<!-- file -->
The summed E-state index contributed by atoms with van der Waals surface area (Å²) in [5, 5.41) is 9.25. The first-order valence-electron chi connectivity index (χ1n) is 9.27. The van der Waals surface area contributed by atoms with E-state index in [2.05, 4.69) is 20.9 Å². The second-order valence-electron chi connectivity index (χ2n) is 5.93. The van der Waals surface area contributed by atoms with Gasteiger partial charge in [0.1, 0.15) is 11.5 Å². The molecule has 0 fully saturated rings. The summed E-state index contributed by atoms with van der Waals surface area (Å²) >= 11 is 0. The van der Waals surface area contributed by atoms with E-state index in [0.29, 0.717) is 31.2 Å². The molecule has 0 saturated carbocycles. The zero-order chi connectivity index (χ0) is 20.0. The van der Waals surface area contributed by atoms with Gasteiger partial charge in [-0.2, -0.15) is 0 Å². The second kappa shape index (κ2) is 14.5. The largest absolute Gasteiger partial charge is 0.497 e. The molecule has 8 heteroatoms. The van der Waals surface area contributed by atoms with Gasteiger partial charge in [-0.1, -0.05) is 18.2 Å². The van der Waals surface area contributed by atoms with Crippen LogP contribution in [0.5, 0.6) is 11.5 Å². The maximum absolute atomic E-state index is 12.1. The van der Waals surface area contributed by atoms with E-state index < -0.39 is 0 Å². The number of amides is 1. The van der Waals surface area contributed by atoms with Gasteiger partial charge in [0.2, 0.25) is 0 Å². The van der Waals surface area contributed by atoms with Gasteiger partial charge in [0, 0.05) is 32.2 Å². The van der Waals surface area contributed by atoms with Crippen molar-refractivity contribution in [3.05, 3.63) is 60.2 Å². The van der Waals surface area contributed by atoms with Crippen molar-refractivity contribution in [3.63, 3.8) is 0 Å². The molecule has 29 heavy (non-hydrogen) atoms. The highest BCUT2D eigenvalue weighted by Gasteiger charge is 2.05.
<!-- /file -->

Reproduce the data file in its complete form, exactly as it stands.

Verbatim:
The summed E-state index contributed by atoms with van der Waals surface area (Å²) in [5, 5.41) is 9.25. The first-order valence-electron chi connectivity index (χ1n) is 9.27. The van der Waals surface area contributed by atoms with E-state index in [2.05, 4.69) is 20.9 Å². The second-order valence-electron chi connectivity index (χ2n) is 5.93. The van der Waals surface area contributed by atoms with Gasteiger partial charge in [0.1, 0.15) is 11.5 Å². The molecule has 0 fully saturated rings. The summed E-state index contributed by atoms with van der Waals surface area (Å²) >= 11 is 0. The van der Waals surface area contributed by atoms with E-state index in [0.29, 0.717) is 31.2 Å². The molecule has 0 saturated carbocycles. The zero-order chi connectivity index (χ0) is 20.0. The van der Waals surface area contributed by atoms with Gasteiger partial charge in [-0.2, -0.15) is 0 Å². The second kappa shape index (κ2) is 14.5. The largest absolute Gasteiger partial charge is 0.497 e. The molecule has 8 heteroatoms. The van der Waals surface area contributed by atoms with Gasteiger partial charge in [-0.1, -0.05) is 18.2 Å². The van der Waals surface area contributed by atoms with Crippen LogP contribution in [0.5, 0.6) is 11.5 Å². The maximum absolute atomic E-state index is 12.1. The van der Waals surface area contributed by atoms with E-state index < -0.39 is 0 Å². The number of amides is 1. The van der Waals surface area contributed by atoms with Gasteiger partial charge in [0.2, 0.25) is 0 Å². The van der Waals surface area contributed by atoms with Gasteiger partial charge in [0, 0.05) is 32.2 Å². The van der Waals surface area contributed by atoms with Crippen molar-refractivity contribution in [3.05, 3.63) is 60.2 Å². The van der Waals surface area contributed by atoms with Crippen molar-refractivity contribution in [3.63, 3.8) is 0 Å². The molecule has 29 heavy (non-hydrogen) atoms. The highest BCUT2D eigenvalue weighted by Gasteiger charge is 2.05.